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Stan Putz

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About Stan Putz

  • Rank
    Turkey Dogger
  • Birthday 12/05/1963

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  • Gender
    Male
  • County, State
    Pennsylvania

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  1. Guys think nothing of spending $25 for an arrow/broadhead setup. $60 for a box sounds steep, Cabelas has them for $30-$48 plus shipping. https://www.cabelas.com/product/FEDERAL-PREMIUM-TSS-TURKEY-PER-RD/2685621.uts?slotId=0 These shells are for guys who want to up their game, and take 50 yard shots. Not everyone's cup of tea, but if you have the right gear, why not? HeviShot isn't offering their rebate anymore, so in all likelihood, I'll switch over to TSS next year. You don't use these shells for patterning, they're for hunting and most times you'll only need one.
  2. I also respect your opinion. But I wish someone had told me the cons as well as the pros to owning hunting land from a distance; maybe they did, but I didn't listen. Like I said, it wasn't all sour grapes, but I'm planning to relocate hundreds of miles in the OTHER direction soon, I know selling now was the right move for me.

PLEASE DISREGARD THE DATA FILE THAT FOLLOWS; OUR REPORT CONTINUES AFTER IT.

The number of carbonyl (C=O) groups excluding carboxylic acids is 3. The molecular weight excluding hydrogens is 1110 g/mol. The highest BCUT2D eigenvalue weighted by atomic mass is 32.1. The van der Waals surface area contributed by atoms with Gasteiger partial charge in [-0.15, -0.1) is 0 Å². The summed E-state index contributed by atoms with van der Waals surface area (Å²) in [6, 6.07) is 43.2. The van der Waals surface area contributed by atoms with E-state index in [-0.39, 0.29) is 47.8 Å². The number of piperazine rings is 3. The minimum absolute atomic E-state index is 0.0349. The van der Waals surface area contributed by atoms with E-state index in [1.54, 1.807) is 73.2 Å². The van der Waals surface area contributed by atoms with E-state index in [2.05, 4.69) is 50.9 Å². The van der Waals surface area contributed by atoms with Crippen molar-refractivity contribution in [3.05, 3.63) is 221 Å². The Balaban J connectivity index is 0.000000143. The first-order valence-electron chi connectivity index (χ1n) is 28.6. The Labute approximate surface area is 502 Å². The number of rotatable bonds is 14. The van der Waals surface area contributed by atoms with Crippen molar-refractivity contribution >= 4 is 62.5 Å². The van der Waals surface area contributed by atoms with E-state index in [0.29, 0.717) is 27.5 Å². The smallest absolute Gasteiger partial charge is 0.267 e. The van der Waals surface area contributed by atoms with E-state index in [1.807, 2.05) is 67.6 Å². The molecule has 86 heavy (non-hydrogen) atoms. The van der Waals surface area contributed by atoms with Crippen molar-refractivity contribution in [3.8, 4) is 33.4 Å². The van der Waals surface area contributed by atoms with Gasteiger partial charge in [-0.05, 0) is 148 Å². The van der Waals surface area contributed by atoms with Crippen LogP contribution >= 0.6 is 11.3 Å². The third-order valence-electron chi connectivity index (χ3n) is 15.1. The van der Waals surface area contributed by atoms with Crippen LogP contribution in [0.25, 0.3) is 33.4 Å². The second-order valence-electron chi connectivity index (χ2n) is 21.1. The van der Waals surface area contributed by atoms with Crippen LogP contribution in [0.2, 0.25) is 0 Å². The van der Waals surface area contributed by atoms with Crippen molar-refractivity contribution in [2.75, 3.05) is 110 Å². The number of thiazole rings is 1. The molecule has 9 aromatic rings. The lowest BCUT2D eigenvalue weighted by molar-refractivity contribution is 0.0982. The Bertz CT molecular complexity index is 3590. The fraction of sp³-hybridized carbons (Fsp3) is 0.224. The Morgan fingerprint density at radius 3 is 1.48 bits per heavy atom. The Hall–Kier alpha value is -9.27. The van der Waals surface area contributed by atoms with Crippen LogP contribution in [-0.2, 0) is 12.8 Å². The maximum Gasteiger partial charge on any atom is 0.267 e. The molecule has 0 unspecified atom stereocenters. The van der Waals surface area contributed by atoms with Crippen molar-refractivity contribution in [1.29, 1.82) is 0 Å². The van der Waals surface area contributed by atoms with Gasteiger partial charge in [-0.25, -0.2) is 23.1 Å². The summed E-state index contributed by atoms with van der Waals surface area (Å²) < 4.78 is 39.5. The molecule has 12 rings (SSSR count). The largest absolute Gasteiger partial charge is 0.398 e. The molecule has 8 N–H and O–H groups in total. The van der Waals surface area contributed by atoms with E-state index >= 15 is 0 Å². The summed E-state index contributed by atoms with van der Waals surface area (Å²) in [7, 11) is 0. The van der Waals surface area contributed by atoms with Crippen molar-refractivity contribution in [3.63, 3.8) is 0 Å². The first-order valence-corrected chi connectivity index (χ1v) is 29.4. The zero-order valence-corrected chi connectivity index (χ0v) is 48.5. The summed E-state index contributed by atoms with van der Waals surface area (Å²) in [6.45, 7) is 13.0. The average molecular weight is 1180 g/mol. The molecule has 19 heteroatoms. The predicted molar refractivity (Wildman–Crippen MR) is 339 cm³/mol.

3. You can find land in upstate NY fairly cheap (under $1,500/acre). Fracking is off the table for a while, so you can also get the gas, mineral, & timber rights if you shop around. I owned my own camp in upstate NY for 15 years, I just sold it this year. Land was cheap, but what I didn't see coming was the property taxes...ouch! I was paying on average $3,000 per year for 60 acres. Cheap by NJ standards I suppose, but still painful writing those checks twice a year. The pros- I had my own land to hunt, and killed a bunch of respectable deer. I had a place to take friends to hunt, which opened some doors for me closer to home. The cons-Property taxes. A long drive not only to hunt but to do maintenance. Money spent on food plots (some failed), gas back & forth, building a shack, and maintenance. Trespassing when I wasn't there (not a huge issue for me, but I know it bothers others a lot). I sold the place for a profit, but if I add all the expenses up over the years, I lost money. For $3,000+ a year I could have gone on a lot of guided hunts without the pressure of all the work involved. I was smelling a home-run when they were voting on fracking a few years ago, but it got shot down. IMHO, owning land isn't a win-win, more of an experience with some hidden expenses. I won't say I have any regrets because I don't, but I don't think of it as this hugely rewarding experience either.